The Government has proposed legislative amendments to the Patents Act 1990 to get rid of the Ideas For Inventions, following recommendations by the Productivity Commission which it accepted a year ago. Along with a number of other industry groups, the Institute of Patent and Trade Mark Attorneys (IPTA) has been actively lobbying the us government to retain the innovation patent and undertake further consultation to comprehend the impact abolition could have on innovation, particularly in terms of Australian small, and medium-sized enterprises (SMEs).
The innovation patent was introduced in May 2001 to provide a second tier patent and replace the “petty patent” system that have operated since 1979. It was made to stimulate local SMEs to innovate, primarily because it can enable a faster and much more inexpensive path for protecting intellectual property which could not meet the inventive step requirement.
Second tier patent systems have already been successfully operating for a long time in numerous overseas countries, including China and Germany where they’re called “utility models”. Our firm has helped numerous local clients protect their new and valuable products and so it appears to us that abolishing the Australian innovation patent is really a retrograde move.
Inside the following video made by IPTA, Australian business people present their independent views regarding the New Product Idea as well as the ramifications should it be abolished. Australian innovators seeking IP protection may wish to give advance consideration to the Australian innovation patent system although it still exists.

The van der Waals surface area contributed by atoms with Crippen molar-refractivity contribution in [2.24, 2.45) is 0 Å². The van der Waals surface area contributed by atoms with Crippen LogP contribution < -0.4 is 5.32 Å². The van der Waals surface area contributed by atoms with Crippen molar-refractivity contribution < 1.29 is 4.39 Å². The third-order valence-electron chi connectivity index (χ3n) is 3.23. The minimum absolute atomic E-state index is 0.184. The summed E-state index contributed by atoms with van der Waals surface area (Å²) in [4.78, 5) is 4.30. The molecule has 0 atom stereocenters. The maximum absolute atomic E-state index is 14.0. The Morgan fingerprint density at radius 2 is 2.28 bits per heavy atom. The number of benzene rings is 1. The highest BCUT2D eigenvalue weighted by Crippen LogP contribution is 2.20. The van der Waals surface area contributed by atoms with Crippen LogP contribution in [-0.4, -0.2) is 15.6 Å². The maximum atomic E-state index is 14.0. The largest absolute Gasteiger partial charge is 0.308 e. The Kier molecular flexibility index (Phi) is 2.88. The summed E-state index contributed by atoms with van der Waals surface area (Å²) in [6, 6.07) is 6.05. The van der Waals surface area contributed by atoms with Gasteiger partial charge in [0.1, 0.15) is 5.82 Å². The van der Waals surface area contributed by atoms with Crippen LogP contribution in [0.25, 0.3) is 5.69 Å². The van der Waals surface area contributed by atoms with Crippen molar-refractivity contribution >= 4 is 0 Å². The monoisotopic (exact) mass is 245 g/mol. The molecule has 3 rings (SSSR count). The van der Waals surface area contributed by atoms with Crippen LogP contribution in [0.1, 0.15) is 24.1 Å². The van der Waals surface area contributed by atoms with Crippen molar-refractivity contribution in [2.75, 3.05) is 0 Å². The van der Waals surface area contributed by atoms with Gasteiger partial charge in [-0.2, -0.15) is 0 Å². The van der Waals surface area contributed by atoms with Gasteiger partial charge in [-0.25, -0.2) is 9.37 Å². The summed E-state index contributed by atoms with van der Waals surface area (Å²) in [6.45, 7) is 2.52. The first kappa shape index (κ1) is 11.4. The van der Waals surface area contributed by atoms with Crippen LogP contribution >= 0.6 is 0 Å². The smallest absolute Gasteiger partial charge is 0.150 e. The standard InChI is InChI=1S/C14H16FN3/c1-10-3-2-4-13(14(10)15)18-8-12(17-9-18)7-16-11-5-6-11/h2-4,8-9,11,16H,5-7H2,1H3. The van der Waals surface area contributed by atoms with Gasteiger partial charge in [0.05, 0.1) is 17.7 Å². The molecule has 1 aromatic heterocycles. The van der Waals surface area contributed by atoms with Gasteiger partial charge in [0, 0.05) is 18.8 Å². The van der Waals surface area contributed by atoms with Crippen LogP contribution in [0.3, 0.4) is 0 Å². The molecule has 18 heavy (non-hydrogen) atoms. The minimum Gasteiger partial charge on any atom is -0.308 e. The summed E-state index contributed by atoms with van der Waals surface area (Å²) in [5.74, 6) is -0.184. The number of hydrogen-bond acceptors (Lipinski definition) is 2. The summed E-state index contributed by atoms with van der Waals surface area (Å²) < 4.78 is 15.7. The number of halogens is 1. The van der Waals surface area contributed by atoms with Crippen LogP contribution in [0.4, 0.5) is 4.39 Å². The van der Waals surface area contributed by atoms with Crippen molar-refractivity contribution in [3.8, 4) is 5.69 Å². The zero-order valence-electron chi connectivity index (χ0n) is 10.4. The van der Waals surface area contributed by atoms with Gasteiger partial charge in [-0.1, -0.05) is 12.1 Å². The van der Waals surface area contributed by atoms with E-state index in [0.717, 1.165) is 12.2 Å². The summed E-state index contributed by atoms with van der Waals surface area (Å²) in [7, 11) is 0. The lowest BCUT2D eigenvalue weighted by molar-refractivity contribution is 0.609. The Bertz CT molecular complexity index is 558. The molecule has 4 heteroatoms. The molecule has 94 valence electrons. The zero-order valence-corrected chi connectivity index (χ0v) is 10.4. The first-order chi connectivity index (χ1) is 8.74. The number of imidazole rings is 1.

You’ve turned recommended into a service or product and have an incredible brand name and business name. Now you’re considering registering a trade mark – wonderful idea! With a trade mark registration, you’ll gain: Protection over your reputation. Because the owner of a registered trade mark, you can bring an infringement action against a duplicate-cat while not having to submit evidence proving the reputation of your trade mark. Your registered trade mark can be used to avoid the infringing use of an organization, business or product name.
Deterrence – Third parties might be encouraged to re-brand away from your registered trade mark, as opposed to risk an allegation of infringement. An authorized trade mark may offer you a defence for an allegation of trade mark infringement raised by a third party. A continuing monopoly over your most valuable business asset. As long as your renewal fees are paid every 10 years and also you continue to apply your trade mark as registered, your trade mark registration can still protect your name/logo forever.
And the best bit? All of these benefits are supplied nationwide – trade mark registrations are rarely subjected to geographical limitations within Australia. On the contrary, unregistered (or “common law”) trade marks vagrgq geographically confined to wherever reputation can be proven. So, what exactly should you register? Often, a trade mark forms just a small percentage of a complete brand. Your brand might be represented by a very distinctive font, logo or distinctive colours. Your specific business ethos and Market An Invention Idea could also form part of your brand. Whilst these things are all very valuable from the marketing perspective, it’s likely not all element can – or should – be protected as being a trade mark.
A registered Trade Marks Attorney can help you figure out what aspects of your branding might be best registered to maximise the effectiveness of a trade mark registration, offering you reassurance the value you’re building in your brand is correctly protected.